What is politically permissible? For a comprehensive view on the tax and legal guidelines churches and clergy need to know for the upcoming 2020 election—including what is and is not permissible as far as tax-exempt organizations are concerned—check out Politics and the Church, a 28-page, downloadable resource from Church Law & Tax.
Michael E. Batts , CPA: Virtual Churches
“The Internal Revenue Service’s position with respect to churches that do not have physical gatherings has been that they do not qualify as churches under federal tax law. The IRS applies an ‘associational’ test. Given the reality that church congregations do meet virtually, and the fact that ‘virtual’ church gatherings are an increasingly significant part of the church arena, I expect the authoritative guidance in this area to evolve.”
Go deeper. Read the IRS’s current definition of churches, as well as this 2014 letter the agency issued when it rejected a web-based church’s application for recognition as a tax-exempt entity. Continue monitoring ChurchLawAndTax.com and the free weekly Church Finance Update e-newsletter for future updates.
Erika Cole , attorney: Gay Rights and Employment
“While the Obergefell v. Hodges decision in 2015 legalized same-sex marriage in our country, the legal issues surrounding the balancing act between LGBTQ rights and the religious community are far from over. By June of 2020, we expect to have rulings from the US Supreme Court in Bostock v. Clayton County, Georgia, Altitude Express v. Zarda, and Equal Employment Opportunity Commission v. Harris Funeral Homes cases—all three cases involve a gay or transgender employee who claims discrimination. Neither of the three involve a church as a party. Nevertheless, these cases will likely shed additional light on how LGBTQ matters and religious beliefs may be viewed by the courts in the employment arena, especially if LGBTQ rights are expanded in a manner that would impact religious employers.”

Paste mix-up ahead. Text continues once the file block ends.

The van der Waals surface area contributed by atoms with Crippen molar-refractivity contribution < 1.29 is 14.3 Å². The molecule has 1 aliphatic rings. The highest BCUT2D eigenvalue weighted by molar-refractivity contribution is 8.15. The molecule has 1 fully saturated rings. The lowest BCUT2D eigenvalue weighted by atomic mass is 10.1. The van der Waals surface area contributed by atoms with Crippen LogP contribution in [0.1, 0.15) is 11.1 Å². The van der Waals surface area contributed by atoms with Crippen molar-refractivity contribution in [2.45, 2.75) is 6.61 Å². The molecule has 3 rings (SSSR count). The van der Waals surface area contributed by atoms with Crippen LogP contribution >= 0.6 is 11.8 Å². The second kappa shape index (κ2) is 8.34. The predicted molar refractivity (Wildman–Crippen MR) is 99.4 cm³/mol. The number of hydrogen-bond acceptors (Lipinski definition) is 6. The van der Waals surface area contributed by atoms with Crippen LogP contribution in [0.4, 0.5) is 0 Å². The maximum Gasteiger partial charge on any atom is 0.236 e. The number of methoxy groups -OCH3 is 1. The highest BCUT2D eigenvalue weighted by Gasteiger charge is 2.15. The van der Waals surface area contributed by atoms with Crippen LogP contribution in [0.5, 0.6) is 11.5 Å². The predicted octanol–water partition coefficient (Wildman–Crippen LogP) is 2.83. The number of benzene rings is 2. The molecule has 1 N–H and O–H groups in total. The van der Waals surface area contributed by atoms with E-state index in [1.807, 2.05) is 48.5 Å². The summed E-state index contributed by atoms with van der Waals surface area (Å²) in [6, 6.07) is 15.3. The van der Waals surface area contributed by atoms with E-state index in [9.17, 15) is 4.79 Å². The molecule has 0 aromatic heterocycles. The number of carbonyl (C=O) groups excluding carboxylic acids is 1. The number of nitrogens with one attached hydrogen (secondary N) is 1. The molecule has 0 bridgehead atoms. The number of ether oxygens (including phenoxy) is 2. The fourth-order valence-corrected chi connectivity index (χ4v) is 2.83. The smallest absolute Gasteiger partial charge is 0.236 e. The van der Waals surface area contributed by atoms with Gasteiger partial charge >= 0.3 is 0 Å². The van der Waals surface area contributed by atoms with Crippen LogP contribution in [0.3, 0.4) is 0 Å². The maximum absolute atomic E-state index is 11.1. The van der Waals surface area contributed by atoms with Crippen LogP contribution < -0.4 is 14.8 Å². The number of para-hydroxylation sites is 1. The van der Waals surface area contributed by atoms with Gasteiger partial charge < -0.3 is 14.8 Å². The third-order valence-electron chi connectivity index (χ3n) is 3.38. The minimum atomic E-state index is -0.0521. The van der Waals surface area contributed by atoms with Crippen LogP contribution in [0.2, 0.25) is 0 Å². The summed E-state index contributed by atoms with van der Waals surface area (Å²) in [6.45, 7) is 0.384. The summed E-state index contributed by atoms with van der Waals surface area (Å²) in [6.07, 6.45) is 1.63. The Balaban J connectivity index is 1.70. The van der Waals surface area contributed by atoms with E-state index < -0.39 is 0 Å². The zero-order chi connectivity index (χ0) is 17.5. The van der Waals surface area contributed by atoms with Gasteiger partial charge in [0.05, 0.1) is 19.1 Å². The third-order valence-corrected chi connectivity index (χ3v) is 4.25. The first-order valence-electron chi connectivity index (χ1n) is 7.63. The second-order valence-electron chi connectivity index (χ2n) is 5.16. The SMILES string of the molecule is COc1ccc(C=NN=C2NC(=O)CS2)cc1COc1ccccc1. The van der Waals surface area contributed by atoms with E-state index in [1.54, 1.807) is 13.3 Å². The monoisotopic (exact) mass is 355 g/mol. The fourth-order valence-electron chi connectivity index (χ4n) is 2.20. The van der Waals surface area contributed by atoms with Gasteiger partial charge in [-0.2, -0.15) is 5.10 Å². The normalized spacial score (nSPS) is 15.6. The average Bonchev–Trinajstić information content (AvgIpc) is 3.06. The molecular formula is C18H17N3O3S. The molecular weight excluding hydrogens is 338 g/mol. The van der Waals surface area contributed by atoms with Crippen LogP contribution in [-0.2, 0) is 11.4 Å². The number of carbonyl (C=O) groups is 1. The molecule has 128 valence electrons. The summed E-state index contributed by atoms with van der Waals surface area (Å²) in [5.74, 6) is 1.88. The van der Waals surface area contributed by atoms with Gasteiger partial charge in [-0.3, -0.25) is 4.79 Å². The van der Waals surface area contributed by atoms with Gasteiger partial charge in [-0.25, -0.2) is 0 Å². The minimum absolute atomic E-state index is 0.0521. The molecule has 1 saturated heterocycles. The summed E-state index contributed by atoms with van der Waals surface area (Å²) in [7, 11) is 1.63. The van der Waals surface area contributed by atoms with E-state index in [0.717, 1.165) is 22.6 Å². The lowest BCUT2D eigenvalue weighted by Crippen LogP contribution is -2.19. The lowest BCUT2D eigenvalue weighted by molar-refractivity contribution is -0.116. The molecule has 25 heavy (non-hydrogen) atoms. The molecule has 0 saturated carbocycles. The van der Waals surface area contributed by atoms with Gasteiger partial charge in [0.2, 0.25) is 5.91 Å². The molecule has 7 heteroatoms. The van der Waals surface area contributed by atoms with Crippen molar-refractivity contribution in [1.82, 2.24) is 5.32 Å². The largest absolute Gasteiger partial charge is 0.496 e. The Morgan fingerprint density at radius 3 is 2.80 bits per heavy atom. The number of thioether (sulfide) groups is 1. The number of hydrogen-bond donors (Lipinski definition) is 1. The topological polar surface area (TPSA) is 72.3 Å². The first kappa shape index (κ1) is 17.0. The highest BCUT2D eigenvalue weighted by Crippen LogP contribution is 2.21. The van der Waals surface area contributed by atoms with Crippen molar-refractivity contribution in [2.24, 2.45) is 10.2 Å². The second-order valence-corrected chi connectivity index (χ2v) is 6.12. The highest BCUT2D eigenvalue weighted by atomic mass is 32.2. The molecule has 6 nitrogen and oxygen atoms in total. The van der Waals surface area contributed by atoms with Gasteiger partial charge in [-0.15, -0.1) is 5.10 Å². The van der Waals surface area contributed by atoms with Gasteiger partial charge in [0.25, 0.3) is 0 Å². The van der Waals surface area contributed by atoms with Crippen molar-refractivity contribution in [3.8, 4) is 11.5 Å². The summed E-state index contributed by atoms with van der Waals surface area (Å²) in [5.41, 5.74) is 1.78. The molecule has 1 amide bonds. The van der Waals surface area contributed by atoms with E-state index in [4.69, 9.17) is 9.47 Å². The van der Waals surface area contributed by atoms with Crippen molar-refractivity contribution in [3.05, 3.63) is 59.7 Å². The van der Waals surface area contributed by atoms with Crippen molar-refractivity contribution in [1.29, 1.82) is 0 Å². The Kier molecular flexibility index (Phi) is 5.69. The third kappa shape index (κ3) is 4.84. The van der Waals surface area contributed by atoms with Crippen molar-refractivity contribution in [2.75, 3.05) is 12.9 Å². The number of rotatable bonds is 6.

For a closer look. The November 2019 Church Law & Tax Advantage Members article takes a closer look at these three cases and their potential implications for churches and religious organizations with respect to employment decisions involving their nonministerial employees.
Elaine Sommerville , CPA: The Parking Lot Tax
“The one headline we are watching is if Congress will repeal the inclusion of expenses associated with transportation fringe benefits as unrelated business income (what many have called the “parking lot tax”). We know the repeal of the law has broad nonpartisan support, but Congress has yet to gain the coordination between the two parties to repeal the burdensome tax. While the tax has minimum effect on the majority of churches, it creates a compliance consideration that must be considered by churches. It also creates a tax burden for many nonprofits, such as hospitals, universities, and others.”
Update. The provision that disallowed deductions for transportation fringe benefits provided to employees was repealed in late 2019. Churches that had paid the tax were able to file an amended Form 990-T for a refund. See ‘“ParkingLot Tax’ Officially Repealed” for more details, including the provision’s backstory.
Matthew Branaugh is editor of content and business development for Christianity Today’s Church Law & Tax.